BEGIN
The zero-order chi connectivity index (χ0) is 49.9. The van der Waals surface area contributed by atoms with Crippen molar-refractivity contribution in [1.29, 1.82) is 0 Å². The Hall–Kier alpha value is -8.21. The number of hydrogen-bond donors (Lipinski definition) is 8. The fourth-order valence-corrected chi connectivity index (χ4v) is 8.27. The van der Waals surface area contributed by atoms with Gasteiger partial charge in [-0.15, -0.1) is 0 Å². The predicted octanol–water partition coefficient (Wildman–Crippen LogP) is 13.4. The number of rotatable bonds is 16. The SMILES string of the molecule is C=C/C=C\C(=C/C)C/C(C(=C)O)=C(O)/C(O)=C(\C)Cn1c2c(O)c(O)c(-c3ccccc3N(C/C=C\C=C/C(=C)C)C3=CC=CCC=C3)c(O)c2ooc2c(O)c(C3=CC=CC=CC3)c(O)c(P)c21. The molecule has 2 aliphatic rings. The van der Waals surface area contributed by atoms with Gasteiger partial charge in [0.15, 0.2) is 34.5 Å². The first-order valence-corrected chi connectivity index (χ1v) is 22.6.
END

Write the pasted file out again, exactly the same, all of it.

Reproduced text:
The zero-order chi connectivity index (χ0) is 49.9. The van der Waals surface area contributed by atoms with Crippen molar-refractivity contribution in [1.29, 1.82) is 0 Å². The Hall–Kier alpha value is -8.21. The number of hydrogen-bond donors (Lipinski definition) is 8. The fourth-order valence-corrected chi connectivity index (χ4v) is 8.27. The van der Waals surface area contributed by atoms with Gasteiger partial charge in [-0.15, -0.1) is 0 Å². The predicted octanol–water partition coefficient (Wildman–Crippen LogP) is 13.4. The number of rotatable bonds is 16. The SMILES string of the molecule is C=C/C=C\C(=C/C)C/C(C(=C)O)=C(O)/C(O)=C(\C)Cn1c2c(O)c(O)c(-c3ccccc3N(C/C=C\C=C/C(=C)C)C3=CC=CCC=C3)c(O)c2ooc2c(O)c(C3=CC=CC=CC3)c(O)c(P)c21. The molecule has 2 aliphatic rings. The van der Waals surface area contributed by atoms with Gasteiger partial charge in [0.15, 0.2) is 34.5 Å². The first-order valence-corrected chi connectivity index (χ1v) is 22.6.